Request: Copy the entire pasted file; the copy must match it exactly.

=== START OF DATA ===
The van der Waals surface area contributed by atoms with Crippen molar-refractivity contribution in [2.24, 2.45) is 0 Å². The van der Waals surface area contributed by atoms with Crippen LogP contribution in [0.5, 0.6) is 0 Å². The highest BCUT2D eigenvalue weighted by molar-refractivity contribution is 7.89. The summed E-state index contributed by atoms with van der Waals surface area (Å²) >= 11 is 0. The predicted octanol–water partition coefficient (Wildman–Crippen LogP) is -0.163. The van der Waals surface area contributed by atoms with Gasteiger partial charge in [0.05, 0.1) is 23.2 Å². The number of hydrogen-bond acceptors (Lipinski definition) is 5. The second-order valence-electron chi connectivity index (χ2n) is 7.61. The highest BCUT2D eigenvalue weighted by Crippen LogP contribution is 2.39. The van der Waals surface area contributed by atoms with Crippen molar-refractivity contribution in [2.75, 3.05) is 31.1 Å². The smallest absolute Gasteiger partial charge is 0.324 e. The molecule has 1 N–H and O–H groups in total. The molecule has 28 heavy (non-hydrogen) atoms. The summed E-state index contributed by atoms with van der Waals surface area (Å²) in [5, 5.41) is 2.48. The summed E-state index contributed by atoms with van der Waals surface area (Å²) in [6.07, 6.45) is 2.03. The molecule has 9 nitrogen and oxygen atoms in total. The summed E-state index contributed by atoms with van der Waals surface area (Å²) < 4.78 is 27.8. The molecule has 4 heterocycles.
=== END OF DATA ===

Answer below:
The van der Waals surface area contributed by atoms with Crippen molar-refractivity contribution in [2.24, 2.45) is 0 Å². The van der Waals surface area contributed by atoms with Crippen LogP contribution in [0.5, 0.6) is 0 Å². The highest BCUT2D eigenvalue weighted by molar-refractivity contribution is 7.89. The summed E-state index contributed by atoms with van der Waals surface area (Å²) >= 11 is 0. The predicted octanol–water partition coefficient (Wildman–Crippen LogP) is -0.163. The van der Waals surface area contributed by atoms with Gasteiger partial charge in [0.05, 0.1) is 23.2 Å². The number of hydrogen-bond acceptors (Lipinski definition) is 5. The second-order valence-electron chi connectivity index (χ2n) is 7.61. The highest BCUT2D eigenvalue weighted by Crippen LogP contribution is 2.39. The van der Waals surface area contributed by atoms with Crippen molar-refractivity contribution in [2.75, 3.05) is 31.1 Å². The smallest absolute Gasteiger partial charge is 0.324 e. The molecule has 1 N–H and O–H groups in total. The molecule has 28 heavy (non-hydrogen) atoms. The summed E-state index contributed by atoms with van der Waals surface area (Å²) in [5, 5.41) is 2.48. The summed E-state index contributed by atoms with van der Waals surface area (Å²) in [6.07, 6.45) is 2.03. The molecule has 9 nitrogen and oxygen atoms in total. The summed E-state index contributed by atoms with van der Waals surface area (Å²) < 4.78 is 27.8. The molecule has 4 heterocycles.